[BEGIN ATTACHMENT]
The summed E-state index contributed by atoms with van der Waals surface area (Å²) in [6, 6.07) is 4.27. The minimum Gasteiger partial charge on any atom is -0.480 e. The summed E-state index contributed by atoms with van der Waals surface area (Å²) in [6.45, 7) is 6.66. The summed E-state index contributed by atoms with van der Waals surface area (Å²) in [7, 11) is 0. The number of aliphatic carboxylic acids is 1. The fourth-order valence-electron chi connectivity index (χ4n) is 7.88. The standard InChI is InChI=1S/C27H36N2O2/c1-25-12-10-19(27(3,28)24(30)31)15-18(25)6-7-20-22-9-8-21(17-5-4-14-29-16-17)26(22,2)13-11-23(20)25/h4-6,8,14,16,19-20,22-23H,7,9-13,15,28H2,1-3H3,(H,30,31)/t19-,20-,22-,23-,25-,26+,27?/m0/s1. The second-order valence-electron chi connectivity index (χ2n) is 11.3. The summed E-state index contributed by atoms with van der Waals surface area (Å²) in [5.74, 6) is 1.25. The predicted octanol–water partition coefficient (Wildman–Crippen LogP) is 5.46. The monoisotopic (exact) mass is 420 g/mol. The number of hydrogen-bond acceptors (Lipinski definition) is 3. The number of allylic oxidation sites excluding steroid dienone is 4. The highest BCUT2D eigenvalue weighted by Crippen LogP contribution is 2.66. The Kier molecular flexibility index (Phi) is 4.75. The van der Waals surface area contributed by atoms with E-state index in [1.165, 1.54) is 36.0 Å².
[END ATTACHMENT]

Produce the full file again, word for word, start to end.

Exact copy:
The summed E-state index contributed by atoms with van der Waals surface area (Å²) in [6, 6.07) is 4.27. The minimum Gasteiger partial charge on any atom is -0.480 e. The summed E-state index contributed by atoms with van der Waals surface area (Å²) in [6.45, 7) is 6.66. The summed E-state index contributed by atoms with van der Waals surface area (Å²) in [7, 11) is 0. The number of aliphatic carboxylic acids is 1. The fourth-order valence-electron chi connectivity index (χ4n) is 7.88. The standard InChI is InChI=1S/C27H36N2O2/c1-25-12-10-19(27(3,28)24(30)31)15-18(25)6-7-20-22-9-8-21(17-5-4-14-29-16-17)26(22,2)13-11-23(20)25/h4-6,8,14,16,19-20,22-23H,7,9-13,15,28H2,1-3H3,(H,30,31)/t19-,20-,22-,23-,25-,26+,27?/m0/s1. The second-order valence-electron chi connectivity index (χ2n) is 11.3. The summed E-state index contributed by atoms with van der Waals surface area (Å²) in [5.74, 6) is 1.25. The predicted octanol–water partition coefficient (Wildman–Crippen LogP) is 5.46. The monoisotopic (exact) mass is 420 g/mol. The number of hydrogen-bond acceptors (Lipinski definition) is 3. The number of allylic oxidation sites excluding steroid dienone is 4. The highest BCUT2D eigenvalue weighted by Crippen LogP contribution is 2.66. The Kier molecular flexibility index (Phi) is 4.75. The van der Waals surface area contributed by atoms with E-state index in [1.165, 1.54) is 36.0 Å².